The health system is prepared for Ebola despite the risk of a case in Australia remaining very low, Health Minister Peter Dutton says.
Health Minister Peter Dutton has shot down claims Australia is not prepared for a case of Ebola, saying the comments are “a slap in the face” for health workers.
The Australian Medical Association is concerned about Australia’s preparedness and has called on the government to convene a meeting of experts to assess the nation’s readiness.
AMA president Brian Owler says he’s surprised Prime Minister Tony Abbott and Mr Dutton haven’t already done so.
But Mr Dutton said he is “very disturbed” by suggestions that Australia isn’t prepared and maintains the health system is as ready to deal with the virus as that of any developed nation.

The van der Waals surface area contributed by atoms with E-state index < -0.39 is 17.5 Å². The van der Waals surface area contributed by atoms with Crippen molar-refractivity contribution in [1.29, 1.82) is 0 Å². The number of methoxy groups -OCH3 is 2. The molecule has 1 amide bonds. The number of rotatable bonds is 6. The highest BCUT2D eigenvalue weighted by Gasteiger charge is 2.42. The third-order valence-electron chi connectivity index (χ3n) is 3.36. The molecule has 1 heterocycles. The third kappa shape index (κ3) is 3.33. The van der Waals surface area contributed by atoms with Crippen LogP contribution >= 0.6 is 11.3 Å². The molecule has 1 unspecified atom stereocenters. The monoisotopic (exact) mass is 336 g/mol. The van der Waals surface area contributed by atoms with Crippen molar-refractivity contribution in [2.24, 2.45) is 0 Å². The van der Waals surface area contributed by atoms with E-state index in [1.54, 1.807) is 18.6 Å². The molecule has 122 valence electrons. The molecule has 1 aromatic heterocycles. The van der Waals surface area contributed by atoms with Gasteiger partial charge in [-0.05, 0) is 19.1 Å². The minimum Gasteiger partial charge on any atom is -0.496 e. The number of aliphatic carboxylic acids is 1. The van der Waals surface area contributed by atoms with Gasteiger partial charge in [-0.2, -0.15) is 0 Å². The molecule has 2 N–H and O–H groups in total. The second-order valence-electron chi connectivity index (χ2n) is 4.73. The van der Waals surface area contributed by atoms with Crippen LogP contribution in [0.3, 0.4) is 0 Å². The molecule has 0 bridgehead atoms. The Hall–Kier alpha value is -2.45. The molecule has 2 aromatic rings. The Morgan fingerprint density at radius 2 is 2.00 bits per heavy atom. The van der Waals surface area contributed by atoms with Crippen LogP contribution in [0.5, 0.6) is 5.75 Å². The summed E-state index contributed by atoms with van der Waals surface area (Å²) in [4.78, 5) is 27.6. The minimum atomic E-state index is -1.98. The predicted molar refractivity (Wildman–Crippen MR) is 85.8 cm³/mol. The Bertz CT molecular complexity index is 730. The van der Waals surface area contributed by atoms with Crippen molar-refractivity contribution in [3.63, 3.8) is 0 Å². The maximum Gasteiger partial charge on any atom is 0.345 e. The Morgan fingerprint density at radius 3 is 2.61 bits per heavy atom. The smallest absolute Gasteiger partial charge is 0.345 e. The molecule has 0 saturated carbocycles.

“The suggestion … is a slap in the face for Australian health workers,” he told reporters after viewing isolation rooms at Royal Brisbane Hospital on Thursday.
Mr Dutton said Australian chief health officers and the chief medical officer have met on a number of occasions, as has the national security council of cabinet.
Mr Abbott and Mr Dutton have taken advice from the chief of defence, head of immigration and head of border protection.
“We have put in place plans which will make sure that the risk remains very, very low for our country,” Mr Dutton said.
More than 700 people arriving from west African countries have been detected at Australian airports.
So far, 11 suspected Ebola cases have been identified but all the patients tested negative.
Most of the estimated 4500 Ebola cases have been in Liberia, Sierra Leone and Guinea, but Nigeria, Senegal, Spain and the US have also recorded cases.
Labor on Thursday renewed calls for Australia to send health workers to west Africa to help tackle the outbreak, but the government said it won’t until there are appropriate evacuation processes in place.
Australia has provided $18 million to help stop the spread of Ebola in west Africa.